Member for Whitsunday Jason Costigan raised concerns about passengers arriving to the region on a Jetstar flight yesterday afternoon
Member for Whitsunday Jason Costigan raised concerns about passengers arriving to the region on a Jetstar flight yesterday afternoon

Explained: Border control at Whitsunday Coast Airport

WHITSUNDAY Coast Airport has addressed concerns raised about travellers landing in the Whitsundays after borders were closed, saying all passengers are being screen by Queensland Police before they are allowed to exit the terminal.

Member for Whitsunday Jason Costigan raised concerns about passengers arriving to the region on a Jetstar flight on Thursday afternoon.

Mr Costigan said even despite police presence, the flight should not have been allowed to land.

"I thought the border was closed, so who are these people and why are they travelling here?" he said.

"You can't tell me everyone off that plane was an essential worker being deployed into the community.

"That plane should have been turned around…no passengers should have disembarked."

Mr Costigan said residents returning to the Whitsundays had "missed their opportunity" and should have made plans to return prior to the border closure.

He was also sceptical as to whether police directive to self-quarantine would be obeyed by people entering the state.

"If you believe everyone is going to be self-isolating to the letter of the law, then you believe in the tooth fairy," he said.

"It's uncontrollable, we're kidding ourselves if we believe we've got people keeping an eye on these (returned travellers)."

Mr Costigan said the community was "scarred" after a British tourist was found on Hamilton Island after testing positive to coronavirus in New South Wales.

Mr Costigan is calling for a quarantine facility to be set up in North Queensland to help curb the spread of the virus.

Whitsunday Coast Airport marketing manager Craig Turner said passengers on flights that landed after the border closure on Thursday evening were subjected to strict entry requirements.

"Police have set up an area at the airport and they are screening, interviewing and assessing all arriving passengers from interstate," he said.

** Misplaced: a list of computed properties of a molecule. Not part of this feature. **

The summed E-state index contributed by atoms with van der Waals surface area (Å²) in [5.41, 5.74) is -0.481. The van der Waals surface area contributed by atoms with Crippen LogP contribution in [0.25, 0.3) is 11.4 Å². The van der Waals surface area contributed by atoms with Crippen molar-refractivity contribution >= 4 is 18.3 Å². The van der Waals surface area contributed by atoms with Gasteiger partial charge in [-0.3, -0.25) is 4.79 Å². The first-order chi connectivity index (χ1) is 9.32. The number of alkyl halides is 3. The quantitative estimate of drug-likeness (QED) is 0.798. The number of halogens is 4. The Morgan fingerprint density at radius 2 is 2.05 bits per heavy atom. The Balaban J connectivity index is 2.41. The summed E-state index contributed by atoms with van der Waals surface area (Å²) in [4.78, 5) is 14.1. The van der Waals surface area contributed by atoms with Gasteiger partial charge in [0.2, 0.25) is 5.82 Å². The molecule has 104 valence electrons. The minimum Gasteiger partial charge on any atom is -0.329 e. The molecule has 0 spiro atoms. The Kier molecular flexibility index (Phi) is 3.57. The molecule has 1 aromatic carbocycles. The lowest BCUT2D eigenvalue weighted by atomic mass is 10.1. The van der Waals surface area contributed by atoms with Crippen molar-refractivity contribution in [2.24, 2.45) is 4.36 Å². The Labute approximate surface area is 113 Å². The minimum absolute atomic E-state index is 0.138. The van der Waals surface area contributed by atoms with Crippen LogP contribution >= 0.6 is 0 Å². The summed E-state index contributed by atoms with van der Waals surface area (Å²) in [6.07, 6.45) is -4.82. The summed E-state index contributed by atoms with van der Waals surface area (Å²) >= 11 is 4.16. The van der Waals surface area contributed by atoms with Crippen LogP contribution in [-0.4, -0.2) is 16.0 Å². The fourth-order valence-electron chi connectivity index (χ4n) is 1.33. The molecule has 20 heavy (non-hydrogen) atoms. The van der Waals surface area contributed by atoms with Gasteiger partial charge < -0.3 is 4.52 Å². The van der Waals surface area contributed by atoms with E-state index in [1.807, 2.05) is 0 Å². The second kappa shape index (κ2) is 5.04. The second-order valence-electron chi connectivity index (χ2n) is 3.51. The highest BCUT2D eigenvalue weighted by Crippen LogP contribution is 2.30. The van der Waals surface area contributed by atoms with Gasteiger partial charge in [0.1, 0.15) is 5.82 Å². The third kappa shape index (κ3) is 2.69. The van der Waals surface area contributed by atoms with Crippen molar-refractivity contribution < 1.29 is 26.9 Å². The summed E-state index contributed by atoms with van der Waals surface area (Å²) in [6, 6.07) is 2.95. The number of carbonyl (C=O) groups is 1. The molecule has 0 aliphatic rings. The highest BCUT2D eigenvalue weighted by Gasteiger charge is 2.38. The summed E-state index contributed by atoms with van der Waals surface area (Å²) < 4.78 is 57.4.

"Those that are deemed to be travelling for essential travel as determined by police are then told they need to go into 14-day isolation.

"Police are taking their phone number and address.

"For those that are arriving with sunscreen and zinc and it's not deemed essential travel, they are put on the plane and sent home."

Mr Turner said the Whitsunday Coast Airport were not involved in the process and that Queensland Police were under directive from the Queensland Government.

According to the Queensland Government, 'anyone who arrives in Queensland (via air, sea, rail or road) from another state or territory from 26 March 2020 must self-quarantine for 14 days, unless they are an "exempt person"'.

Exempt persons are those who provide critical services including national or state security, essential health services, emergency services, transport of goods or freight including food, critical maintenance or repair to critical Queensland infrastructure, construction, mining, energy or agribusiness workers as well as federal, state or local government workers who are required to enter to Queensland to perform official duties.

Even if a person is an exempt person, they must self-quarantine if they have travelled in the last 14 days to particular areas of Australia.

Queensland also allows people to enter on general compassionate grounds exemption if they are carers or relatives of dependant individuals in Queensland, need to obtain essential medical treatment including visiting terminally ill relatives in Queensland, are interstate boarding school students where school is closed or are required to comply with the law to travel to Queensland (for example, Family Court, parole/bail conditions).